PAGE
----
Here and Gone: Lewis Hine in Tennessee
July 22- October 22, Gallery 118
Lewis Wickes Hine (1874–1940), one of the most celebrated social documentary photographers of all time, is best known for capturing children at work in factories. Hine’s photographs were integral in passing child labor laws in the United States.
Here and Gone showcases photographs Hine created for the Tennessee Valley Authority as it aimed to address social welfare in the Tennessee River Valley in the wake of the Great Depression. Hine’s black and white documentary photographs depict the rural farming communities that lived in this region and the people that would be displaced and places destroyed by the creation of a new dam. Hine captured the many facets of daily life as well as the beginning phases of dam construction but the scenes he captured for the TVA were criticized by the Chairman as “too creative” and Hine left after only working there for one month.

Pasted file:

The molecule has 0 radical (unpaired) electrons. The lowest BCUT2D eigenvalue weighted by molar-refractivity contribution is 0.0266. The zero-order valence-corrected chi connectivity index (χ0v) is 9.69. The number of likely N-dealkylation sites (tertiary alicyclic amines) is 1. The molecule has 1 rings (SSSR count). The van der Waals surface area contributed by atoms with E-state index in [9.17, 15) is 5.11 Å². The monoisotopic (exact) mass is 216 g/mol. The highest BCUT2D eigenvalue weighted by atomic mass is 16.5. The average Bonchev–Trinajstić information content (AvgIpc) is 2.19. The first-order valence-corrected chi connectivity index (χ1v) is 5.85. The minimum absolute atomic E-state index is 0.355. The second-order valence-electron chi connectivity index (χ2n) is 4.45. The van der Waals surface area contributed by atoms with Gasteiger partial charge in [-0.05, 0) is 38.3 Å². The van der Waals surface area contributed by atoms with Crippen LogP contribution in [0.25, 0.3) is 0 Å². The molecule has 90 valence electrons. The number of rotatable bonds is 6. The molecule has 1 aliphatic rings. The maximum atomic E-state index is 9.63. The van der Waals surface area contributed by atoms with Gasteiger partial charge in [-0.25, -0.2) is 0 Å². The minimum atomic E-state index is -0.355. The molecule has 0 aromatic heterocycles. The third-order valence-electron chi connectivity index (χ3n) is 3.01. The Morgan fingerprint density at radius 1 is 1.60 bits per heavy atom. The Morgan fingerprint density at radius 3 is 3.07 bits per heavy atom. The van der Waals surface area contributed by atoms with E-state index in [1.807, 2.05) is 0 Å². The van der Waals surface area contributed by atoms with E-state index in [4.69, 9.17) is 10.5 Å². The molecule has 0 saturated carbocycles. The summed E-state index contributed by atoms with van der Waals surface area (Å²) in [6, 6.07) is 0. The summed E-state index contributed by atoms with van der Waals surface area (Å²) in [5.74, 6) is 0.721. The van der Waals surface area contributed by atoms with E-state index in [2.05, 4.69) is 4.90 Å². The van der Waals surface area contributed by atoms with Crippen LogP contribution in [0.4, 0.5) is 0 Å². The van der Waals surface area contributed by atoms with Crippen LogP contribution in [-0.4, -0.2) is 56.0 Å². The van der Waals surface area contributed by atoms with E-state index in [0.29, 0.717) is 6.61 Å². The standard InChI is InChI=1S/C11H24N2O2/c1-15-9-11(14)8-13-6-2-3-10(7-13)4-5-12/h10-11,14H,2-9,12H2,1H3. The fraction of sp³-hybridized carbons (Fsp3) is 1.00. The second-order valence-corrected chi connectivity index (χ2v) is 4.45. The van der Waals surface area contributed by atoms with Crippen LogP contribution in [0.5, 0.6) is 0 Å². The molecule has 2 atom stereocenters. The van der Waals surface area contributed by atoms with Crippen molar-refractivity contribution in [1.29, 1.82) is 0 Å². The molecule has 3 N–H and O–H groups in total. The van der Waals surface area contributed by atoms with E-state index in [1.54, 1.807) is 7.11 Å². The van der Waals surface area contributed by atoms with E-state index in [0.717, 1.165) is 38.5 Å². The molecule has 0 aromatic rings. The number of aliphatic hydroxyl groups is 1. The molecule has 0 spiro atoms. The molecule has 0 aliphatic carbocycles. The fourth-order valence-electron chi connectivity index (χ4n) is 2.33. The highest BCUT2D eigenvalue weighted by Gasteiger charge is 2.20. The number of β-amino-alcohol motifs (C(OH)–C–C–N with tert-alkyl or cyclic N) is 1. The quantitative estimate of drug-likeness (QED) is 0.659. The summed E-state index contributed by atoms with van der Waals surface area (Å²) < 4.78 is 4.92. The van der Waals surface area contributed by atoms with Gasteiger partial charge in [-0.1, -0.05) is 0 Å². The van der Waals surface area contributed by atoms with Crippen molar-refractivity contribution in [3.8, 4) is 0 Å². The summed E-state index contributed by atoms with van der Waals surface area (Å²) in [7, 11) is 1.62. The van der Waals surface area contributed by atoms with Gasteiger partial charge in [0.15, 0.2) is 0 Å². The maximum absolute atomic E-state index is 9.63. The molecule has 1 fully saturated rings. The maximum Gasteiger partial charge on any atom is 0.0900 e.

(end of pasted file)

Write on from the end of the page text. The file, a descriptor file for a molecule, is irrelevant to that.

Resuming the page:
Hine helped to establish the field and practice of documentary photography and sought to present his subjects in a way that shared information persuasively.
Featured Image: Lewis Wickes Hine (American, 1874–1940), A group showing some of the men working at Norris Dam site (abbr), 1933, silver gelatin print; Gift of Charles E. Hoffman, 1977.22.2, .29, .17